Standard English pronunciation and regional varieties of pronunciation.
The Southern British type of English pronunciation, the Northern regional type of English pronunciation, the Scottish regional type of English pronunciation. The American variant of the English language: the Eastern type, the Southern type, the General American type.
At present there may be distinguished the following types of cultivated English – large regional types, as distinct from local dialects.
In the British Isles there are such types: 1) Southern English pronunciation, or RP; 2) Northern English pronunciation, 3) Standard Scottish Pronunciation, 4) Irish English pronunciation. Beyond the British Isles the following large regional types are distinguished: 1) American English, 2) Canadian English, 3) Australian English.
1. The Southern English Pronunciation (RP)
The Southern British type of English pronunciation is variously known also as Standard English Pronunciation, Received English Pronunciation (RP), and Public School Pronunciation.
For reasons of politics, commerce and the presence of the court the pronunciation of the south-east of England, and more particularly that of the London region began to acquire in the 16th century an exceptional social prestige in England. In time it lost some of the local characteristics of London speech. It may be said to have been finally fixed, as the speech of the educated, through the stabilising influence of the public schools of the 19th century. Hence the name Public School Pronunciation. Since such public schools existed in all parts of the country and prepared their pupils for the universities, this type of pronunciation was soon disseminated throughout the country and began to be recognised as characteristic not so much of a region as of a social stratum. With the spread of education, the situation arose in which those dialect-speaking schoolchildren and university students who were eager for social advancement felt obliged to modify their accent in the direction of the social standard and acquire this type of pronunciation. Hence the term Received Pronunciation (RP), introduced by D.Jones.
Until recently, RP English was widely believed to be more educated than other accents and was referred to as the King's (or Queen's) English, or even "BBC English" (due to the fact that in the early years of broadcasting it was very rare to hear any other dialects on the BBC). The British Broadcasting Corporation (BBC) adopted this form of pronunciation for its announcers mainly because it is the type which is the most widely understood and which excites least prejudice of a regional kind. However, for several decades, regional accents have been more widely accepted and are frequently heard.
The special position occupied by RP has led to its being the form of pronunciation most commonly described in books on the phonetics of British English and traditionally taught to foreigners.
2. The Northern English Pronunciation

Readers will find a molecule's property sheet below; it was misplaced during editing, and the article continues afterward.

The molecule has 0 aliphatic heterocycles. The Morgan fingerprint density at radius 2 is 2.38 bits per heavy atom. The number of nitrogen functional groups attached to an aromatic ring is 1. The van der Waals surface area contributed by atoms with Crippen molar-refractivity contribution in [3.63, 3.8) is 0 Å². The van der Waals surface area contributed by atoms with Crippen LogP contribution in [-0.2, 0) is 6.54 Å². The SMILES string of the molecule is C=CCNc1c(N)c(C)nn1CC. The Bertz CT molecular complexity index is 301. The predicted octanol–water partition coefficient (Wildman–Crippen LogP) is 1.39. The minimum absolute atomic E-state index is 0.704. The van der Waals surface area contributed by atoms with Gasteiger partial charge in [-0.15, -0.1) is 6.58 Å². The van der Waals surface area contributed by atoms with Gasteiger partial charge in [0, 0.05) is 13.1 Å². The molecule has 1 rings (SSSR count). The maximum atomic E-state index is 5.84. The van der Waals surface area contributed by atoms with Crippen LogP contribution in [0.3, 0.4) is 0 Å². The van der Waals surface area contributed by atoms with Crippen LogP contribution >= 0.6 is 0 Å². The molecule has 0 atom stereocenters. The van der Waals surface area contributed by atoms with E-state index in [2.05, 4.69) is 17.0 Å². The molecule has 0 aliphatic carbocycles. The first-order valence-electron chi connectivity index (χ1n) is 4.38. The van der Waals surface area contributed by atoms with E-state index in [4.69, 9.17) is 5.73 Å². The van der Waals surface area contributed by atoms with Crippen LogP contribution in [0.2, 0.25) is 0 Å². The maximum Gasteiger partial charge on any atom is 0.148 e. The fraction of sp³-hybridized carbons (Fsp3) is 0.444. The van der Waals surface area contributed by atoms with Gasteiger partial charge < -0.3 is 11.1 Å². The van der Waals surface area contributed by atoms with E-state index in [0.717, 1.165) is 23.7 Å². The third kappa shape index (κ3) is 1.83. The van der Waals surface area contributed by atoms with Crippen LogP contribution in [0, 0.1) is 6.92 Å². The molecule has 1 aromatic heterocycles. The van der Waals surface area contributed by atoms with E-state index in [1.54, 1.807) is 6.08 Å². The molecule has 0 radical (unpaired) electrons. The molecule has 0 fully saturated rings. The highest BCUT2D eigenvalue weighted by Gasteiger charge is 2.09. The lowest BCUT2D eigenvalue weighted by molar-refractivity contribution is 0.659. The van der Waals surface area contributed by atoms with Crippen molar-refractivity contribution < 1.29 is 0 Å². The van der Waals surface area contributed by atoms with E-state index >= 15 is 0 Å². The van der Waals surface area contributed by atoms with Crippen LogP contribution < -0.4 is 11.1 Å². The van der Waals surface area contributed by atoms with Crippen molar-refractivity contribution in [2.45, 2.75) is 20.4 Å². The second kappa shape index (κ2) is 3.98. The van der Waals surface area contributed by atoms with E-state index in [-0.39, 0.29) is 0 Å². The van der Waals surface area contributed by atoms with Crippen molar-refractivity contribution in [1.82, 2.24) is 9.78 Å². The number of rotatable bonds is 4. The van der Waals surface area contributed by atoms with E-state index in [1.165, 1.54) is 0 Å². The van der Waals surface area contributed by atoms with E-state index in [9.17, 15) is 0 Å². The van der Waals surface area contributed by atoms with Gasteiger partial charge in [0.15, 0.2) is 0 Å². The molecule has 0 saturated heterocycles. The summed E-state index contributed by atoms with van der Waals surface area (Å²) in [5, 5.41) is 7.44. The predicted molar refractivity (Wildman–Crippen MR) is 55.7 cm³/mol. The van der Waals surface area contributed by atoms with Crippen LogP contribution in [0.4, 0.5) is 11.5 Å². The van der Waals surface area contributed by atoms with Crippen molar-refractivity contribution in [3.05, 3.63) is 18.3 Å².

Northern English is the speech of those born and brought up in the region between Birmingham and the border of Scotland. This type of pronunciation is not to be sharply separated from the South English type since it contains some features of the latter, modified by the local speech habits. The distinctive feature is the use of vowels. There are several accent features which are common to most of the accents of northern England. The most marked differences in the distribution of vowels are as follows:
1) [a] for RP [æ] in words like bad [bad], man [man];
2) [æ] or [a] for [ɑ:] in words like glass [glæs, glas], ask [æsk, ask], dance [dæns, dans], i.e. in which the letter ‘a’ is followed by a word-final consonant or by two consonants other than r.
3) [ʊ] for [Λ] in words like cup [kʊp], love [lʊv], much [mʊt∫]; so put and putt are homophonous as /pʊt/. But some words with /ʊ/ in RP can have /u:/ in Northern accents, so that a pair like luck and look may be distinguished as /lʊk/ and /lu:k/.
4) [e:] or [ε:] for [eɪ] in words like may [me:, mε:], take [te:k, tε:k].
5) [o:] for [əʊ] as in goat [go:t], boat [bo:t].
6) In many areas, the letter ‘y’ at the end of words as in happy or city is pronounced [ɪ], like the ‘i’ in bit, and not [i].
Yorkshire and Lancashire accents are rather peculiar with their own specificity in pronunciation of words, which differs greatly from the RP.
Northern English as a whole represents the earlier type of London English that was the standard speech in the 16th, 17th and early 18th centuries. This type was carried to America. That is why there are many features in common between American and Northern English accents. At the same time people from the North are generally more likely to use old-fashioned phrases, and less likely to use American phrases.
3. Standard English of Scotland
Standard English of Scotland is considerably modified by Southern British, but some of its features go back independently to the Northumbrian dialect of the Anglo-Saxon tongue. The most important differences are as follows:
1) It is a rhotic accent with ‘r’ still pronounced before consonants or silence. It may be [r] (an alveolar trill of the Russian type), though more commonly an alveolar tap [ɾ] and especially post-alveolar approximant [ɹ], depending on the phonological context, as in more [mor], born [born];
2) Dark [ł] is used in all positions as in look [łυk]; though in areas where Gaelic was recently spoken—including Dumfries and Galloway—a clear /l/ may be found.